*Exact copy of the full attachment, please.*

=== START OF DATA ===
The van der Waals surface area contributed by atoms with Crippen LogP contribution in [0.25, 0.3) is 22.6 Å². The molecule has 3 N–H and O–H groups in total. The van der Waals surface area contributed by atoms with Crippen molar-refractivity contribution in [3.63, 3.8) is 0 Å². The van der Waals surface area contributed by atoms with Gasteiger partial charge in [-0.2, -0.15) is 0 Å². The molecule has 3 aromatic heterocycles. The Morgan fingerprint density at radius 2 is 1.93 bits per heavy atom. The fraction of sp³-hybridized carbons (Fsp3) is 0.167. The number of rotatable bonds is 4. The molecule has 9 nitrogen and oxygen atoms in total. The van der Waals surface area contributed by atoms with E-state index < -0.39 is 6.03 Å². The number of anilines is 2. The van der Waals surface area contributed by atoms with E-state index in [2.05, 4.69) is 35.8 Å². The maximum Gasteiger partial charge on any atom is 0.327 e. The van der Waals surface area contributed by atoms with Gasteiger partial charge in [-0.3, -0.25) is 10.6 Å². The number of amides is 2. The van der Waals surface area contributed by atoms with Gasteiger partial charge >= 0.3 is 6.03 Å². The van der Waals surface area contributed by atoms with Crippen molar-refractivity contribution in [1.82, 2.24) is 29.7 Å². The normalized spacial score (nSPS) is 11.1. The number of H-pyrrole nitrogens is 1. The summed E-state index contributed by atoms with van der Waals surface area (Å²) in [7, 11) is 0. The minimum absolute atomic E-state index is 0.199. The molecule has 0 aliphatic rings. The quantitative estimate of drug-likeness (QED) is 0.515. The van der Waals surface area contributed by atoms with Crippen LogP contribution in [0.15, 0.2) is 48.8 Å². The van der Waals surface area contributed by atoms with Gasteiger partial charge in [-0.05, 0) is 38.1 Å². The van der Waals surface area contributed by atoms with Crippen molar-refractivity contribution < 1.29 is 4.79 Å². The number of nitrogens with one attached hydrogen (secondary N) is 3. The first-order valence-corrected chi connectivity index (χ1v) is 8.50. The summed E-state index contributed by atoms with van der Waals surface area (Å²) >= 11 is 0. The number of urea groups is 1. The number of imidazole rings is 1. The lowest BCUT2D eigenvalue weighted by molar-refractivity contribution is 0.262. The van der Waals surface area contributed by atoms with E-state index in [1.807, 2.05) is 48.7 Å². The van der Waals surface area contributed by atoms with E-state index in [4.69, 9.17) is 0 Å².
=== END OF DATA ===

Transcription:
The van der Waals surface area contributed by atoms with Crippen LogP contribution in [0.25, 0.3) is 22.6 Å². The molecule has 3 N–H and O–H groups in total. The van der Waals surface area contributed by atoms with Crippen molar-refractivity contribution in [3.63, 3.8) is 0 Å². The van der Waals surface area contributed by atoms with Gasteiger partial charge in [-0.2, -0.15) is 0 Å². The molecule has 3 aromatic heterocycles. The Morgan fingerprint density at radius 2 is 1.93 bits per heavy atom. The fraction of sp³-hybridized carbons (Fsp3) is 0.167. The number of rotatable bonds is 4. The molecule has 9 nitrogen and oxygen atoms in total. The van der Waals surface area contributed by atoms with E-state index < -0.39 is 6.03 Å². The number of anilines is 2. The van der Waals surface area contributed by atoms with E-state index in [2.05, 4.69) is 35.8 Å². The maximum Gasteiger partial charge on any atom is 0.327 e. The van der Waals surface area contributed by atoms with Gasteiger partial charge in [-0.3, -0.25) is 10.6 Å². The number of amides is 2. The van der Waals surface area contributed by atoms with Gasteiger partial charge >= 0.3 is 6.03 Å². The van der Waals surface area contributed by atoms with Crippen molar-refractivity contribution in [1.82, 2.24) is 29.7 Å². The normalized spacial score (nSPS) is 11.1. The number of H-pyrrole nitrogens is 1. The summed E-state index contributed by atoms with van der Waals surface area (Å²) in [7, 11) is 0. The minimum absolute atomic E-state index is 0.199. The molecule has 0 aliphatic rings. The quantitative estimate of drug-likeness (QED) is 0.515. The van der Waals surface area contributed by atoms with Crippen LogP contribution in [0.15, 0.2) is 48.8 Å². The van der Waals surface area contributed by atoms with Gasteiger partial charge in [-0.05, 0) is 38.1 Å². The van der Waals surface area contributed by atoms with Crippen molar-refractivity contribution < 1.29 is 4.79 Å². The number of nitrogens with one attached hydrogen (secondary N) is 3. The first-order valence-corrected chi connectivity index (χ1v) is 8.50. The summed E-state index contributed by atoms with van der Waals surface area (Å²) >= 11 is 0. The number of urea groups is 1. The number of imidazole rings is 1. The lowest BCUT2D eigenvalue weighted by molar-refractivity contribution is 0.262. The van der Waals surface area contributed by atoms with E-state index in [1.807, 2.05) is 48.7 Å². The van der Waals surface area contributed by atoms with E-state index in [4.69, 9.17) is 0 Å².